The Portland Air Toxics Solutions modeling study greatly advanced our knowledge about air toxics in Portland. DEQ used this study to estimate air toxics concentrations for 19 pollutants projected for 2017. The model included the most current and detailed emissions information from hundreds of emission sources across the Metro area, including industrial sources, mobile sources like cars and trucks, and residential activities. The model also factored in economic conditions, population growth, topography, weather and new regulations to reduce pollution. The study allowed DEQ and the advisory committee to understand significant pollutants, their sources, how they are distributed across the Portland region, and how best to prioritize potential reduction strategies. View results of the Portland Air Toxics Solutions modeling study.

What pollutants are above clean air health goals?

The Portland Air Toxics Solutions modeling study assessed 19 pollutants and identified 14 of them that are above clean air health goals, or benchmarks. Eight of the 14 pollutants cause the most risk. These pollutants are: 1, 3 butadiene, benzene, diesel particulate, 15 PAH, naphthalene, cadmium, acrolein, and formaldehyde. The largest sources of air toxics are gasoline and diesel engines that produce 1,3 butadiene, benzene, diesel particulate, arsenic and chromium 6. Another large source of air toxics is residential wood burning that produces 15 PAH (polycyclic aromatic hydrocarbons which are tar-like by-products) and naphthalene. The model shows emissions of metals including manganese, nickel and cadmium are concentrated in or near some industrial areas.

Where are the highest concentrations of air toxics?

The study shows that air toxics are found throughout the Portland region. Higher concentrations are found in densely populated neighborhoods, near busy roadways and in areas with higher levels of business and industrial activity. This chart shows pollutants estimated above Oregon’s air toxics benchmarks, the top source of each pollutant and the general locations of concentrations in the Portland region.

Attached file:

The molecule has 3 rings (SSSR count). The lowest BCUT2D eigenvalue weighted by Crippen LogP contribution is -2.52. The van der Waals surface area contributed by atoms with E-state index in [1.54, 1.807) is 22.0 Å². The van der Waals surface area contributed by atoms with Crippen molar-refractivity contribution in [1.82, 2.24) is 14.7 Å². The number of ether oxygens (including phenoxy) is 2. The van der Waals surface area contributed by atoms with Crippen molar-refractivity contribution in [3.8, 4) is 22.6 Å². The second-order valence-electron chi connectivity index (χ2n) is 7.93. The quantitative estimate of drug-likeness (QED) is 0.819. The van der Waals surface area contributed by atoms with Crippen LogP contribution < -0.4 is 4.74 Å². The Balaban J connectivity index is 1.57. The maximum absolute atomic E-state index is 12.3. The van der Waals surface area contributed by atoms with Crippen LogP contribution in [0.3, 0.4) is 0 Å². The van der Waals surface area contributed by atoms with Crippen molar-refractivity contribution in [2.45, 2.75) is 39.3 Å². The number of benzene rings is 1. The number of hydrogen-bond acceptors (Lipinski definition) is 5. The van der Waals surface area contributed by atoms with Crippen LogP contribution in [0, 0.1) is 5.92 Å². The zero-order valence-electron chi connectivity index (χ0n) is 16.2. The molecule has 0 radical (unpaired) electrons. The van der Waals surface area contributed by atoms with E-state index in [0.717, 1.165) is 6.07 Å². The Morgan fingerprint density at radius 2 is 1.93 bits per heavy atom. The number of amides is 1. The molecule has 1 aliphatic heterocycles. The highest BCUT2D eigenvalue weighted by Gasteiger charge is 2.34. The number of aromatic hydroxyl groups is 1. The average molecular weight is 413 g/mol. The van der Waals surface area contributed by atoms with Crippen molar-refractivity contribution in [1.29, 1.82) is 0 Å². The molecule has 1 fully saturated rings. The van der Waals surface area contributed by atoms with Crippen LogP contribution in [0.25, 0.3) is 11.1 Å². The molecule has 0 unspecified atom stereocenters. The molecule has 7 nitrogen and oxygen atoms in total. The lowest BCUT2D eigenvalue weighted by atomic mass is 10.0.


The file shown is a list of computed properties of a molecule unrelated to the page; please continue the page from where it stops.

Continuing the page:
How do air toxics impact minority and low income people in the Portland region?

As part of the Portland Air Toxics Solutions Study, DEQ used its modeling estimates to conduct an environmental justice analysis of air toxics impacts. Environmental Justice entails the fair treatment and meaningful involvement of all people regardless of race, age, gender, national origin, education or income level, in the development, implementation and enforcement of environmental laws, regulations and policies. DEQ’s environmental justice analysis demonstrated that disproportionate impacts from air toxics do occur for minority and low-income populations in the Portland region. Different minority groups are affected by different types of emission sources.

In general, DEQ found that the Hispanic/Latino population experienced the highest impacts from residential wood combustion emissions, the Asian population from car and truck emissions, and the African American/Black population from commercial solvent and fuel use emissions. In addition we found that the general population (all races) living below the poverty level is disproportionally affected by toxic air pollution from cars and trucks. Emissions from construction and other non-road engines also significantly impact minority populations, while industrial and business sources disproportionately impact populations of all races living below the poverty level. This information will be incorporated into emission reduction strategies and used by communities and local government to prioritize efforts to improve public health. The chart below summarizes DEQ’s statistical analysis of air toxics impacts on minority and low income populations in the Portland region.

What are the next steps to reduce air toxics in the Portland region?

DEQ and its advisory committee identified five high priority emission categories for follow up action, along with potential emission reduction recommendations for each category. While the emission recommendations reflect the advisory committee’s best efforts at consensus, they were not endorsed by all members. The prioritization is based on total estimated risk from air toxics, practicability of emission reductions, and the directive in Oregon air toxics regulations to address both region wide and localized risk.

The five priority categories are:

  • Residential wood combustion
  • Cars and trucks
  • Heavy duty vehicles
  • Construction equipment
  • Industrial metals facilities

For all priority categories, DEQ will further consult with affected people and businesses to develop emission reduction actions. This consultation will include more detailed technical analysis and more thorough investigation of emission reduction considerations including cost effectiveness, feasibility and benefits analysis. DEQ and partners will implement the emission reduction recommendations by integrating them into DEQ’s ongoing emission reduction work.